• by
  • ,
  • on February 27, 2011 -
  • |
  • Comments Off

Well, of course, anything is possible.  And with the Bruins’ recent forays into the trading market, they have certainly elevated their status to front of the class in the Eastern Conference in the minds of many.  And the Canucks, who are standing pat for the moment at least, still hold onto the top seed in the Western Conference.  So on that basis, Saturday night’s tilt could well have been a preview of a June showdown.

The Bruins, almost as starved for a Cup win as the Canucks, haven’t won the ultimate prize since the days of Bobby Orr, Phil Esposito and the Big Bad Bruins.  Their 39 year drought falling just short of the Canucks’ remarkable run at ineptitude.

If Saturday’s game was any indication, the Canucks would have their hands full with the Bruins who are led from the goal-line out by the unorthodox brilliance of keeper Tim Thomas who is putting up a season for the ages.  Of course, it doesn’t hurt to have Zdeno Chara playing half the night in front of him providing the Bruins with what the Canucks lack, a bonafide elite defenseman.

It’s fair to say that with Marc Savard’s career likely over, the Canucks have the edge in skill up front and, when healthy, a deeper defense.  The Bruins, in typical Boston style, are capable of playing a grinding style that is most effective come playoff time.  This grit and determination is exemplified perfectly by their young leader and Vancouver native Milan Lucic, who was in on every Boston goal Saturday night. 

The loss to the Bruins highlights what could go wrong for the Canucks come playoff time.  Despite a solid outing from Roberto Luongo, the Canucks top players were not only neutralized by the Bruins, but taken advantage of by Boston’s top players.  In the end, the Canucks top six forwards finished a combined -10 for the night. 

Call it what you will.  An off night for the local heroes.  An inability of Coach Vigneault to get the right line match-ups on home ice.  A lack of size and toughness on the top two units to withstand a more physical match-up.  All of the above or none of the above, in the end, it seemingly comes down to goal-tending.

A little known stat revealed by the folks on Dan Russell’s SportsTalk radio show is remarkably telling.  On only eight occasions this season have the Canucks faced an opposition goaltender who has stopped more than 90% of the shots the Canucks have directed his way.  The Canucks have lost all eight of those games.  And last night was one of those nights.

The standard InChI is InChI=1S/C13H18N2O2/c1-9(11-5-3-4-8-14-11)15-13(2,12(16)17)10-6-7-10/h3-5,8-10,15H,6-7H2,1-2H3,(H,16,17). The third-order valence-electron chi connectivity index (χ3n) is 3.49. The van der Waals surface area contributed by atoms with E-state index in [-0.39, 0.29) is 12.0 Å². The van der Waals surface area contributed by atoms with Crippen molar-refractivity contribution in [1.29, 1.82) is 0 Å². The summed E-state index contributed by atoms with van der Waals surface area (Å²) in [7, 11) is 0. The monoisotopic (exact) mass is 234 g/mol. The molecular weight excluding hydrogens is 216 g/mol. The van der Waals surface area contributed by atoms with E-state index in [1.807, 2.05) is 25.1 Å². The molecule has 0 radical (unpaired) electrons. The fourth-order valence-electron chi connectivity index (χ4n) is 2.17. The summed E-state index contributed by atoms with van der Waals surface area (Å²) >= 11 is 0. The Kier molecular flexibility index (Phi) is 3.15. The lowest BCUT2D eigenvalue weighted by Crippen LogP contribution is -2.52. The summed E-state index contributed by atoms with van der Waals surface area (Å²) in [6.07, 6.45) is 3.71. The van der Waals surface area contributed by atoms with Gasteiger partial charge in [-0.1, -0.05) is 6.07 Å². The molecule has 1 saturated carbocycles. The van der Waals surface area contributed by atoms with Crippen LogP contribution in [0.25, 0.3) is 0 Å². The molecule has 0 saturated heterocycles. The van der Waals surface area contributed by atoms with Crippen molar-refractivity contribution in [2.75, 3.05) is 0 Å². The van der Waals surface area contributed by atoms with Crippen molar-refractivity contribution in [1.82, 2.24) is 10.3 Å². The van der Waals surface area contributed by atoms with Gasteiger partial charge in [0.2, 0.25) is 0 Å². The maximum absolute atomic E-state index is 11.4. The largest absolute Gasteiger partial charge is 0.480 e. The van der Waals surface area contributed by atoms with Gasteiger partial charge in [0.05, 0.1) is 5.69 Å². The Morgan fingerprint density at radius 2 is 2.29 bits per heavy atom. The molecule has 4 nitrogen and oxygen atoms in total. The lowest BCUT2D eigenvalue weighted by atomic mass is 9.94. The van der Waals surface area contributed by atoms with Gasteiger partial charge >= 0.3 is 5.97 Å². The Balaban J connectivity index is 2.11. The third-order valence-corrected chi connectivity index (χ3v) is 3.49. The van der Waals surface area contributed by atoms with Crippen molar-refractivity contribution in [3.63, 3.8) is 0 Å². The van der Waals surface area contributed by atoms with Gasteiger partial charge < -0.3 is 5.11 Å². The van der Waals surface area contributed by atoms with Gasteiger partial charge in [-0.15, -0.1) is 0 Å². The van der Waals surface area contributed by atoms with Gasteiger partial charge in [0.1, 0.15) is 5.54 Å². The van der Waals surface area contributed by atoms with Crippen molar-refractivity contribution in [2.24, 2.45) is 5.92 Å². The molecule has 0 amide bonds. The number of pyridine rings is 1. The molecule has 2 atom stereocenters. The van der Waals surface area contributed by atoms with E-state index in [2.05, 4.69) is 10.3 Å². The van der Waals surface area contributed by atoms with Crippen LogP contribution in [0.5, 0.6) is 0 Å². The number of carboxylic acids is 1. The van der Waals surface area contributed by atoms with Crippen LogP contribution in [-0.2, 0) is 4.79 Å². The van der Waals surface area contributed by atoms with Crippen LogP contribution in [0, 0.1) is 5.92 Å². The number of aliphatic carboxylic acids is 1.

This is a difficult little nugget to interpret.  Naturally, if the opposing goalie stands on his head, you’re more likely to lose.  But to have only run into better than competent goal-tending eight times this season is striking (a 90% save percentage is simply average play).  Have the Canucks been lucky to face shaky goalkeeping on a frequent basis?  Or are they simply so skilled up front that they make all but the game’s elite tenders look bad?  It’s likely a combination of the two.  And in the end, the Canucks’ Achilles heel might be one they have no control over – superlative opposition goal-tending.

Yes, suffice is to say that when facing a goalkeeper in a seven game series the likes of Tim Thomas, who is sporting a sublime .939 save percentage this season, any team will be in tough. 

With the trade deadline looming, the Bruins have done what the Canucks haven’t, aggressively improving their team for a deep playoff run.  And while one could argue that they had more holes to plug (lacking arguably their number one centre and the defensive depth of a team like the Canucks), with a surplus of young talent, they certainly could have had the luxury of waiting until next year. 

In the end, we’ll be disappointed if the Canucks don’t do something to add to their top nine forward depth – preferably a hard nosed playoff veteran.  Time will tell if this happens.  But we like the chances of a Canucks versus Bruins Stanley Cup showdown a whole lot better if it does…


Comments are closed.